I'm glad I don't teach science!
When it comes to assembling a package of standards, social studies can certainly be a political football, but I'm glad I don't teach science. Kansas's battle over evolution and intelligent design is back in the news again.
Ed Zurga for The New York Times
KANSAS CITY, Kan., July 29 — God and Charles Darwin are not on the primary ballot in Kansas on Tuesday, but once again a contentious schools election has religion and science at odds in a state that has restaged a three-quarter-century battle over the teaching of evolution.
Less than a year after a conservative Republican majority on the State Board of Education adopted rules for teaching science containing one of the broadest challenges in the nation to Darwin’s theory of evolution, moderate Republicans and Democrats are mounting a fierce counterattack. They want to retake power and switch the standards back to what they call conventional science.
I just finished reading The Knowledge Deficit by E. D. Hirsch, who is probably the nation's foremost proponent of having a national core curriculum. He believes that teachers across the nation should all be teaching the same things at the same time in the same grades in things like history, math, and science. This way, as kids move from one grade to the next, from one school to the next, or from one state to the next, everyone should still be on the same page. I think that idea has merit, but even Hirsch concedes that it is very difficult to get agreement on what should be taught, and then when it should be taught. Obviously, just doing it within a state isn't that easy either.
In Minnesota we have the Minnesota Academic Standards. I've been told by teachers in other disciplines that their standards are reasonable, but the ones for high school American history are ridiculous, and we owe that to another battle between liberals and conservatives. In the first draft, the conservatives had their way, and I actually thought those standards weren't too bad. But, of course, liberals didn't like them, and they began to make a lot of noise. The end product of this battle was a compromise in which they put everything in that everybody wanted, so we are expected to teach an amount of material to our kids that can only be described as massive.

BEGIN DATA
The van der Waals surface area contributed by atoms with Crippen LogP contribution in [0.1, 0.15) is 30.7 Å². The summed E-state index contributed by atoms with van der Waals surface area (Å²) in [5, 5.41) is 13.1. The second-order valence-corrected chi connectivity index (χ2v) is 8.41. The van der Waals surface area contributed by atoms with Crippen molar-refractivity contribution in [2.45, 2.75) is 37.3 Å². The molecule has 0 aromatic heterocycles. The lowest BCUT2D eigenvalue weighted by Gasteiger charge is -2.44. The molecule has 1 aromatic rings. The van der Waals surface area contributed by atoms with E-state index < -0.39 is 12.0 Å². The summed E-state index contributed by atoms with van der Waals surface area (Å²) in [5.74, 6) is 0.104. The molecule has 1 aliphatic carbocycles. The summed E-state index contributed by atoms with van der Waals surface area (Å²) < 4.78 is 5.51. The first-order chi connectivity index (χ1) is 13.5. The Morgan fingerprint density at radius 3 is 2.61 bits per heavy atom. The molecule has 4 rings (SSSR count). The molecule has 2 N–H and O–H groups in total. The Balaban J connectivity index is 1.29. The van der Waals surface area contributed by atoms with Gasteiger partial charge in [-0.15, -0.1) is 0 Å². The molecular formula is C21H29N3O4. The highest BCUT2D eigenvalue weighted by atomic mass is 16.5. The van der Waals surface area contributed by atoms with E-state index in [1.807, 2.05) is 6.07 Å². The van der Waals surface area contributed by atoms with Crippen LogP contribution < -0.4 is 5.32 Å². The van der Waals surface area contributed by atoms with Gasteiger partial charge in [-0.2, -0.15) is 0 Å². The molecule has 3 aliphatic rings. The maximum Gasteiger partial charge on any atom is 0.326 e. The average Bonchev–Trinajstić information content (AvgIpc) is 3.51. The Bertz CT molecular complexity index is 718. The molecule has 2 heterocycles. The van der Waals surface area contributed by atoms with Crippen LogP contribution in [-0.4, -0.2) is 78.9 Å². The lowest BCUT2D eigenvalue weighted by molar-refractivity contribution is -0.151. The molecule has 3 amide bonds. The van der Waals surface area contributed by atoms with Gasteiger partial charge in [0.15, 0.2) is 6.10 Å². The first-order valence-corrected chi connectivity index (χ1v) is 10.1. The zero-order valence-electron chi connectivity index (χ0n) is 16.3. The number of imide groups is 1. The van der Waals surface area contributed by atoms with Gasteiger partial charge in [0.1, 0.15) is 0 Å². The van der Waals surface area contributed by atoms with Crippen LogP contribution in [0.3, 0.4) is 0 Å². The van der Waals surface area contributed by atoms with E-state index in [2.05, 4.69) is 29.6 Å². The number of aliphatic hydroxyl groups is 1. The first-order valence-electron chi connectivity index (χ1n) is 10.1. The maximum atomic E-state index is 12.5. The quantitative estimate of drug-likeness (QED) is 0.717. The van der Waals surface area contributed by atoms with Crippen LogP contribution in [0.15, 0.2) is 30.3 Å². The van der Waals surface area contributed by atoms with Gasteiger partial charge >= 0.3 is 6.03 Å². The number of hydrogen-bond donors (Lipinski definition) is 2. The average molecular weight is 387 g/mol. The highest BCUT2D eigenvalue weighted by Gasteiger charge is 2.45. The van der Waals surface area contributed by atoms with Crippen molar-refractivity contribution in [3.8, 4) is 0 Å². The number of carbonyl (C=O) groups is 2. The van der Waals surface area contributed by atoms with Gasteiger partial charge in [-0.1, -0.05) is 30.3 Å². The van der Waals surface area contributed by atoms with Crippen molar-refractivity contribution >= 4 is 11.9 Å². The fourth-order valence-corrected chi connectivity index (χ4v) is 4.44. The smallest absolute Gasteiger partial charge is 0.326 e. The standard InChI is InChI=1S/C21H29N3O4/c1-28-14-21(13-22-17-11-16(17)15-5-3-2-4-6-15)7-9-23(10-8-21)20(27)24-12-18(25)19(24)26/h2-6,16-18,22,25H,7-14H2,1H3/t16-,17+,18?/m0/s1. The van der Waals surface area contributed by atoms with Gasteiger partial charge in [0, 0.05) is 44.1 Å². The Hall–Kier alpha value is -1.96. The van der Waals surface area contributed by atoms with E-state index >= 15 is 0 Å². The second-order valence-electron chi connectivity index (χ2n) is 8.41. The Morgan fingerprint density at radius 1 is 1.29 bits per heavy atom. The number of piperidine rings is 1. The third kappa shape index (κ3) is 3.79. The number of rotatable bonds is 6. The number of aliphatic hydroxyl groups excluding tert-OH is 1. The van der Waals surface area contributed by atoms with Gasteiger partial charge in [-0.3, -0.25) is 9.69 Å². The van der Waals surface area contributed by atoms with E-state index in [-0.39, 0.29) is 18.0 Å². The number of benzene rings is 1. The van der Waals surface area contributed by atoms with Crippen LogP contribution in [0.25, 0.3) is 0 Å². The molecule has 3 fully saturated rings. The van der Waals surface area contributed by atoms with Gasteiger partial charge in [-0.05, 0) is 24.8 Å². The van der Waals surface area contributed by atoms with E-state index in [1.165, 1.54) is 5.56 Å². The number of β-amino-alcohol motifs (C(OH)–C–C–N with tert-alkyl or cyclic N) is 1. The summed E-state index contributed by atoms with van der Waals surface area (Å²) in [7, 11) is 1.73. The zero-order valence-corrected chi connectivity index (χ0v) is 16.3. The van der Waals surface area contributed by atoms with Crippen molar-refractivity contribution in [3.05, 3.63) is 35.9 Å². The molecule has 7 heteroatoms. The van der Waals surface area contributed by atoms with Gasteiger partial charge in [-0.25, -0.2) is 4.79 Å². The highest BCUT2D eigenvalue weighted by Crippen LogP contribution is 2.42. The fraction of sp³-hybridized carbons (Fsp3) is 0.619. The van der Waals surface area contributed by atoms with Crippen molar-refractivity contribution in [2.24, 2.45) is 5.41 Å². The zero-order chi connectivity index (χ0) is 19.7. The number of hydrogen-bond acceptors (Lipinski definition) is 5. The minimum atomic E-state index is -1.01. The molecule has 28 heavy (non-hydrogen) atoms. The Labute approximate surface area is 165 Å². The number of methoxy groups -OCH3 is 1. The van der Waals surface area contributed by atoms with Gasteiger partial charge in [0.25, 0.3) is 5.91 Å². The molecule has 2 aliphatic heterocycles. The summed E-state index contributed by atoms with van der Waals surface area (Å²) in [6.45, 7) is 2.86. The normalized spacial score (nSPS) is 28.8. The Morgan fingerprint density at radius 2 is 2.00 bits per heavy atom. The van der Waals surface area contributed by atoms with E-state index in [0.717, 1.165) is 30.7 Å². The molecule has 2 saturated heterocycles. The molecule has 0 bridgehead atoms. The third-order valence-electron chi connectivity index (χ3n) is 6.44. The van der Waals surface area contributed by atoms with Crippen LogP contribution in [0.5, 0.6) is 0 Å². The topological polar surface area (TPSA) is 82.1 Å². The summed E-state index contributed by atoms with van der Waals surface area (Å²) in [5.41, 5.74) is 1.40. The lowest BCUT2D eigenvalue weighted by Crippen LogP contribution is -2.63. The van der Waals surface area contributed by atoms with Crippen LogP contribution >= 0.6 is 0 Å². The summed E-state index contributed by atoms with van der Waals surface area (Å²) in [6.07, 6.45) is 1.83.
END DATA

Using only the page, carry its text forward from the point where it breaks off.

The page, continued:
If I were to try to teach everything that my state government is now telling me to teach, I don't think anyone would learn very much, because there would be no time to cover anything in any depth. I would probably end up with a lot of kids not even knowing who we fought in the Revolutionary War, or which war had to do with slavery. Oh, we'd cover those things alright, but we wouldn't able to spend much time on them, because the state standards tell us that we also have to make sure to cover things like the differences between Aztec and Mayan architecture.
E. D. Hirsch advocates making sure that our kids are taught "taken for granted" knowledge. For example, if we make a reference to the Civil War, we take it for granted that people know that is the war that ended slavery. We assume that we don't have to explain that. I think what Hirsch is advocating here makes sense. It's too bad that ideologues on both the left and the right are so intent on pushing their agendas that deciding what "taken for granted" knowledge is becomes a political war. Something is wrong when the curriculum has to change everytime somebody new wins an election. I think the liberals go too far in some of the things they push to be taught in American history, and I suspect the conservatives are probably going too far in Kansas.
My own political views are somewhere in the middle of the political spectrum. No one would ever have to worry about me pushing my views on my students, though, because I'm never very confident that I'm correct. I almost always see validity in the arguments of people who disagree with me. True liberals and true conservatives never seem to have that problem. That probably means that a lot of them are either very smart or very stupid. I know which way I'd vote on that one.